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RealClearPolitics HorseRaceBlog

By Jay Cost

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On the State of the Race

In this post, I'd like to chart the effect the financial crisis has had on each candidate's standing in the polls. The following graphs the RCP average from 9/7 to yesterday.

RCP Average.jpg

As of this writing, the average of the most recent polls shows McCain at 43.3%, which means he has suffered a 3.4-point slide in the last three weeks. Barack Obama stands at 47.9%, an increase of 2.7-points.

For reference, I've included the key events in the last week in the chart. You'll see that McCain lost ground in the wake of the events of 9/14 through 9/16: Bank of America's purchase of Merrill Lynch, Lehman Brothers filing for bankruptcy, and the rescue of AIG. McCain also suffered after the bailout deal was announced. Obama saw his biggest increase in the middle of the month; his numbers have not changed much since the bailout was announced.

Immediately prior to the start of the Democratic National Convention, Obama led in the RCP average 45.5% to 43.9%. In June, he had an average lead of 47.1% to 42.4%. So, from June to the beginning of the conventions, McCain whittled down Obama's lead from 4.5 points to 1.6 points. The Republican National Convention put him ahead of Obama, but recent events have wiped that lead away. Currently, the race stands roughly where it did in June, though McCain is in a slightly better position.

It stands to reason that the financial situation has been a campaign "moment" that has favored Barack Obama. So far, its effect is similar to him winning the nomination in June or heading to Europe in July.

A additional few points are worth noting.

First, the number of undecided voters has increased in the last three weeks, from a low of 6.3% of the electorate on 9/8 to 8.8% last night.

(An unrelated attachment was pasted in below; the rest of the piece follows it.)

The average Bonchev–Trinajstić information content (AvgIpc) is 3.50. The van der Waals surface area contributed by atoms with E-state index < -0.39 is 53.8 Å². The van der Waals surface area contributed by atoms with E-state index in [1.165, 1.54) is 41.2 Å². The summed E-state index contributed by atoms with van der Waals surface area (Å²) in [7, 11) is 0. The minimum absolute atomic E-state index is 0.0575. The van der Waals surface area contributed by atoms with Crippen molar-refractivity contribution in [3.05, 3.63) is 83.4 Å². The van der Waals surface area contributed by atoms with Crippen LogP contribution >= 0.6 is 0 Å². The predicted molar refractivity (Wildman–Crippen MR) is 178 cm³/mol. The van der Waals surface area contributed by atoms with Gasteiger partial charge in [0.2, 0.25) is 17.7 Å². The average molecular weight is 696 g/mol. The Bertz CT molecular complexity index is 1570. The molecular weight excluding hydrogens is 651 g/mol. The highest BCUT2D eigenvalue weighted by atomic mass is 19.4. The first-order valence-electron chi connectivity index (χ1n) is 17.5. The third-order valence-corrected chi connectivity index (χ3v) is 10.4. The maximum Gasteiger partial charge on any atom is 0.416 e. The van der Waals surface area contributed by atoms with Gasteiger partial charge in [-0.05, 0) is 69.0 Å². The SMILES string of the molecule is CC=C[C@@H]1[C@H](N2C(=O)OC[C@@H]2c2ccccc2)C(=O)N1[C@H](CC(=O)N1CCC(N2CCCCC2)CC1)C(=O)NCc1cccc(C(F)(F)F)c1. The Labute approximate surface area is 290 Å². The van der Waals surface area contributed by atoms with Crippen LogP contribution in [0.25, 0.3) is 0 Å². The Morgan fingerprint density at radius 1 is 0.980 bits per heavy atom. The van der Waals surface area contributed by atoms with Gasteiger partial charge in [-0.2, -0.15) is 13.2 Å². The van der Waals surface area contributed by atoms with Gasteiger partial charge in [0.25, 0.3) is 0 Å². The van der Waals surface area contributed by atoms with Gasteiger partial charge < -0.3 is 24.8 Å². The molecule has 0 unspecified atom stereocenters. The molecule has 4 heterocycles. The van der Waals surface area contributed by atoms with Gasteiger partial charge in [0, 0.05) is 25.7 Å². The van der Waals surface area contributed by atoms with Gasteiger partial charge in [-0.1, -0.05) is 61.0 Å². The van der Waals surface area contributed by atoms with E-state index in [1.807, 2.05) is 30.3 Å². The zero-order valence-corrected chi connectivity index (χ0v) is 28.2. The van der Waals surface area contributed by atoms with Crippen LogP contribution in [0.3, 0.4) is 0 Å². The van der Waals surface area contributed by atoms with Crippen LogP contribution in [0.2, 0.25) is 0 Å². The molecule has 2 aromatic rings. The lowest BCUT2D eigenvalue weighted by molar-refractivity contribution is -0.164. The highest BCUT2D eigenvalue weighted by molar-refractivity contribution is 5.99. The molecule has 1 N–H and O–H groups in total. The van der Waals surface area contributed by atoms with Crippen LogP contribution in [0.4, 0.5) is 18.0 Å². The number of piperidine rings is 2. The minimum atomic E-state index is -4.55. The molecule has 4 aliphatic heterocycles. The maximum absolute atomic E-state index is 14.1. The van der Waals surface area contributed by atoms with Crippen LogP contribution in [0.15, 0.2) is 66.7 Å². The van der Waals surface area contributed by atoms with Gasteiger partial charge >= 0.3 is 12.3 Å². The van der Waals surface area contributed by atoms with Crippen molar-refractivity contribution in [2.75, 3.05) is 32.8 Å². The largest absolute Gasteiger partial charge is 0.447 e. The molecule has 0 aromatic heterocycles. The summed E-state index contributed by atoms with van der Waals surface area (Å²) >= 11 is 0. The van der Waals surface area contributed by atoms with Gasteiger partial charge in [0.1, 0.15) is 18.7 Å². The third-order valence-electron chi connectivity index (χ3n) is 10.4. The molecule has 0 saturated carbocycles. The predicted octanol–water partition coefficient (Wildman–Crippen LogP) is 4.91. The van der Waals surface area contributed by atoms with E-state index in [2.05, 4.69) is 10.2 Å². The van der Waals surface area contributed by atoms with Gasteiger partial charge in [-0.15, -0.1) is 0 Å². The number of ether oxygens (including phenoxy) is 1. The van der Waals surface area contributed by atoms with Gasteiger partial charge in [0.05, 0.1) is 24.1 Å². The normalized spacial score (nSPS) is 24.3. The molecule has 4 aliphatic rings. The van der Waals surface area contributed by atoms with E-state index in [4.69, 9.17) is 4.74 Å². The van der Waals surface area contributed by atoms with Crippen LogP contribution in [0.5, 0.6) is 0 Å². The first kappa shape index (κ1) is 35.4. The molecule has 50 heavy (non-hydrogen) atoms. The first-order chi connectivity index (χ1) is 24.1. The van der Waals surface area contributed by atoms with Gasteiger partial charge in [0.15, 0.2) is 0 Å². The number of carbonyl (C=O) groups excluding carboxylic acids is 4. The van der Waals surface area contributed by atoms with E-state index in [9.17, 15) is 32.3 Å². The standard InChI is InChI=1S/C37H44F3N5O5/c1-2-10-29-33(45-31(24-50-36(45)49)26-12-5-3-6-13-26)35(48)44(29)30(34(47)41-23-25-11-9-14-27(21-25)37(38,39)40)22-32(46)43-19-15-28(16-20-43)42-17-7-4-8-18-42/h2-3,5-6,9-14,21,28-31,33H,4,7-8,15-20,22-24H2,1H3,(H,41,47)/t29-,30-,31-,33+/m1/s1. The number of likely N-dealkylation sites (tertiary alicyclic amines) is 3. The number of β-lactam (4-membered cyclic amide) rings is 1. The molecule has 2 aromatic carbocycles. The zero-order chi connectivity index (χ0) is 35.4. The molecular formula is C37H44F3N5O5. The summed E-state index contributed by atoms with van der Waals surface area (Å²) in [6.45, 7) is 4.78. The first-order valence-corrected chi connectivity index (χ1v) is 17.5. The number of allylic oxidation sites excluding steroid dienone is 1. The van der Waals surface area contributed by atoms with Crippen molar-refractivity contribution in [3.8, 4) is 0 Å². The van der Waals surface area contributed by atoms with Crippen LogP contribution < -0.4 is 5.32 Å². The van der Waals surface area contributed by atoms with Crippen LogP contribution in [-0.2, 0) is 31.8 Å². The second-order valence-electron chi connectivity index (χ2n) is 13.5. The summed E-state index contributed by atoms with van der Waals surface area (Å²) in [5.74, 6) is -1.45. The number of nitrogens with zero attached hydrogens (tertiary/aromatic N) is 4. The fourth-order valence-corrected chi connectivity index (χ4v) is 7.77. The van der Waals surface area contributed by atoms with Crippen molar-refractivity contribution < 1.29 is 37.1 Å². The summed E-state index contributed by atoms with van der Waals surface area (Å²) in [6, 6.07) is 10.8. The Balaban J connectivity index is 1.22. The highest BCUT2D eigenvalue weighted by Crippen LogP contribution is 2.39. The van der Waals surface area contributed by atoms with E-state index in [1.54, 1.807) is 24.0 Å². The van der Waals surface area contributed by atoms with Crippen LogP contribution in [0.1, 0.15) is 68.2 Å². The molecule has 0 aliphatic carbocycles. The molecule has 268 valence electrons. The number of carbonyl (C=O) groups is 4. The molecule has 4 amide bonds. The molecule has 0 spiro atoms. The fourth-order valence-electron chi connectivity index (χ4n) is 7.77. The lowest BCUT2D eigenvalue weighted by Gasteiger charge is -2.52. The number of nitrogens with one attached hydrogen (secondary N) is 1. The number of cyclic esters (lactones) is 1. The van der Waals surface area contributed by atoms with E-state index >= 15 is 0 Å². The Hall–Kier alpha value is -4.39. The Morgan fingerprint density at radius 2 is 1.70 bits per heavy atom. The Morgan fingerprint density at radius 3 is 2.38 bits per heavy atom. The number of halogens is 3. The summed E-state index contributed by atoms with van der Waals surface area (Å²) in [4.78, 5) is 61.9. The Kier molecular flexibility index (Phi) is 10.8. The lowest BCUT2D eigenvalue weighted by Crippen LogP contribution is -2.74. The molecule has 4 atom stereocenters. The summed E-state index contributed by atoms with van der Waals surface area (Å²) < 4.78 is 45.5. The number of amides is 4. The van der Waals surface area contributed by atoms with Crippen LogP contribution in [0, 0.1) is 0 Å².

Second, the polls themselves have been very volatile this month. The Gallup tracking poll had a crazy week last week, and individual pollsters are disagreeing with each other quite a bit. Much of the disagreement has to do with McCain's share of the vote. The standard deviation of McCain's share in the current RCP average is 2.8%. Obama's is 2.0%. [The standard deviation is the average distance between an individual poll's result and the average of all polls.] By comparison, the final RCP average in 2004 had John Kerry's standard deviation at 1.7% and Bush's at 1.3%. This is a sign of volatility in the current race. Pollsters are finding fairly divergent results.

Third, there is a good subset of the electorate that claims to make up its mind in October or November. That might be hard for political junkies who have been following every twist and turn for 18 months to believe - but it's true! In 1996, 30% of respondents claimed to make up their minds a day to a month before the election. In 2000, that number was also 30%. In 2004, 21% of the public made that claim.

These three points indicate that caution is required in projecting the state of the race forward. There seems to be a lot of uncertainty out there. Practically speaking, average voters are probably more focused on the economy than on politics. As noted above, the number of undecideds has ticked back up, there has been a lot of volatility in the September polling, and we know a lot of people will make up their minds next month. The events of the last 20 days could be the break Obama and his supporters have been waiting for - something that induces the remaining undecideds to abandon the status quo and embrace "Change That Works For You." But it might also be the case that this is just another turn on a very windy road - something that, like the trip to Europe, loses much of its effect after it drops from the news.

What really matters is if, when, and how this financial situation resolves itself. It is fair to say that, on a purely political basis, McCain needs a resolution more than Obama. His numbers have taken a hit - and, despite his best efforts, he has not successfully gotten in front of this issue. That's not to say that he needs this particular bill to pass - the fact that members of Congress in the most competitive districts voted against the bill tells us something. Rather, McCain needs this issue to become less immediate, less salient. Nothing else is getting through right now. McCain needs this to drop off the front page as a first step to recover the ground he has lost in the last 20 days.

-Jay Cost